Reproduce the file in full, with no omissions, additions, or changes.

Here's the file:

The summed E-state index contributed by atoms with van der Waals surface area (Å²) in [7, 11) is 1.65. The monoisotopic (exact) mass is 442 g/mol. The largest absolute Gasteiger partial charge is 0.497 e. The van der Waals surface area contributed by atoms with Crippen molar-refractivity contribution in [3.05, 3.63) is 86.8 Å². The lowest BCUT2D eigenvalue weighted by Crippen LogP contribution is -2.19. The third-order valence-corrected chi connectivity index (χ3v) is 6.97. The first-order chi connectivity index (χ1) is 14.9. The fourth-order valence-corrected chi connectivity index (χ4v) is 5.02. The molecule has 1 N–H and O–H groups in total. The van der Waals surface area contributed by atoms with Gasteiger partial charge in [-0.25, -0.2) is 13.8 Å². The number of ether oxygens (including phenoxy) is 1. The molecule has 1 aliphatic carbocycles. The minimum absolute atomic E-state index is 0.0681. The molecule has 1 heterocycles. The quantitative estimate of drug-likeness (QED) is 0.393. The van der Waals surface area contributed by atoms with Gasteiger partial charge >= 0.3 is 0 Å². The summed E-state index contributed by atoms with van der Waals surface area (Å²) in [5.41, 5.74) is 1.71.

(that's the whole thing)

The summed E-state index contributed by atoms with van der Waals surface area (Å²) in [7, 11) is 1.65. The monoisotopic (exact) mass is 442 g/mol. The largest absolute Gasteiger partial charge is 0.497 e. The van der Waals surface area contributed by atoms with Crippen molar-refractivity contribution in [3.05, 3.63) is 86.8 Å². The lowest BCUT2D eigenvalue weighted by Crippen LogP contribution is -2.19. The third-order valence-corrected chi connectivity index (χ3v) is 6.97. The first-order chi connectivity index (χ1) is 14.9. The fourth-order valence-corrected chi connectivity index (χ4v) is 5.02. The molecule has 1 N–H and O–H groups in total. The van der Waals surface area contributed by atoms with Gasteiger partial charge in [-0.25, -0.2) is 13.8 Å². The number of ether oxygens (including phenoxy) is 1. The molecule has 1 aliphatic carbocycles. The minimum absolute atomic E-state index is 0.0681. The molecule has 1 heterocycles. The quantitative estimate of drug-likeness (QED) is 0.393. The van der Waals surface area contributed by atoms with Gasteiger partial charge >= 0.3 is 0 Å². The summed E-state index contributed by atoms with van der Waals surface area (Å²) in [5.41, 5.74) is 1.71.